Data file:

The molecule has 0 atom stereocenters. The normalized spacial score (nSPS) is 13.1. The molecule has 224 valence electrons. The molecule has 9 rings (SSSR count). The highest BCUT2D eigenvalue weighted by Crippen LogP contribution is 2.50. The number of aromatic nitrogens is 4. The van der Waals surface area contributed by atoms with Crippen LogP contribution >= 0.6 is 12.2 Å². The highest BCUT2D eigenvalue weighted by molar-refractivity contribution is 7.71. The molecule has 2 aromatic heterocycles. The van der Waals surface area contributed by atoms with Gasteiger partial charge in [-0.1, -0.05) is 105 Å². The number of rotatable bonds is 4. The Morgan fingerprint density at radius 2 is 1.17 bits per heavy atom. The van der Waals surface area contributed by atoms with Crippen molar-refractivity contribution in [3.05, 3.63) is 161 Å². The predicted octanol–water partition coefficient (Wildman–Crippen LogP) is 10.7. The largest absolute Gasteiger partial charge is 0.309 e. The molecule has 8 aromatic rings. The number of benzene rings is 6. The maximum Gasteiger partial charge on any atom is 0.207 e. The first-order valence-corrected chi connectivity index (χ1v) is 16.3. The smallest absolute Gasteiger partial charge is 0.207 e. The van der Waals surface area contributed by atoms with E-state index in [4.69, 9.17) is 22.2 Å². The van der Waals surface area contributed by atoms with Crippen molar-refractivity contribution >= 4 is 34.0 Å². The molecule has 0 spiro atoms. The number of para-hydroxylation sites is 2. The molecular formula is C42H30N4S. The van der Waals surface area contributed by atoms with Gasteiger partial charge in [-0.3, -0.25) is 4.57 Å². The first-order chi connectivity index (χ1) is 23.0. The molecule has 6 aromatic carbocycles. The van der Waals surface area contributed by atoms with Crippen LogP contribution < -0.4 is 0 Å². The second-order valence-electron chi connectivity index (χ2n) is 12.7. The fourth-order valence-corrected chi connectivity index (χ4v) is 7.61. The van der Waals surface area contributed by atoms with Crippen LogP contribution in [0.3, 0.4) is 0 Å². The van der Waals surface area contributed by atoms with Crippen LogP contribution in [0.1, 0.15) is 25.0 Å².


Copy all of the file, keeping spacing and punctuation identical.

The molecule has 0 atom stereocenters. The normalized spacial score (nSPS) is 13.1. The molecule has 224 valence electrons. The molecule has 9 rings (SSSR count). The highest BCUT2D eigenvalue weighted by Crippen LogP contribution is 2.50. The number of aromatic nitrogens is 4. The van der Waals surface area contributed by atoms with Crippen LogP contribution >= 0.6 is 12.2 Å². The highest BCUT2D eigenvalue weighted by molar-refractivity contribution is 7.71. The molecule has 2 aromatic heterocycles. The van der Waals surface area contributed by atoms with Gasteiger partial charge in [-0.1, -0.05) is 105 Å². The number of rotatable bonds is 4. The Morgan fingerprint density at radius 2 is 1.17 bits per heavy atom. The van der Waals surface area contributed by atoms with Crippen molar-refractivity contribution in [3.05, 3.63) is 161 Å². The predicted octanol–water partition coefficient (Wildman–Crippen LogP) is 10.7. The largest absolute Gasteiger partial charge is 0.309 e. The molecule has 8 aromatic rings. The number of benzene rings is 6. The maximum Gasteiger partial charge on any atom is 0.207 e. The first-order valence-corrected chi connectivity index (χ1v) is 16.3. The smallest absolute Gasteiger partial charge is 0.207 e. The van der Waals surface area contributed by atoms with E-state index in [4.69, 9.17) is 22.2 Å². The van der Waals surface area contributed by atoms with Crippen molar-refractivity contribution >= 4 is 34.0 Å². The molecule has 0 spiro atoms. The number of para-hydroxylation sites is 2. The molecular formula is C42H30N4S. The van der Waals surface area contributed by atoms with Gasteiger partial charge in [-0.3, -0.25) is 4.57 Å². The first-order chi connectivity index (χ1) is 23.0. The molecule has 6 aromatic carbocycles. The van der Waals surface area contributed by atoms with Crippen LogP contribution < -0.4 is 0 Å². The second-order valence-electron chi connectivity index (χ2n) is 12.7. The fourth-order valence-corrected chi connectivity index (χ4v) is 7.61. The van der Waals surface area contributed by atoms with Crippen LogP contribution in [0.3, 0.4) is 0 Å². The van der Waals surface area contributed by atoms with Crippen LogP contribution in [0.1, 0.15) is 25.0 Å².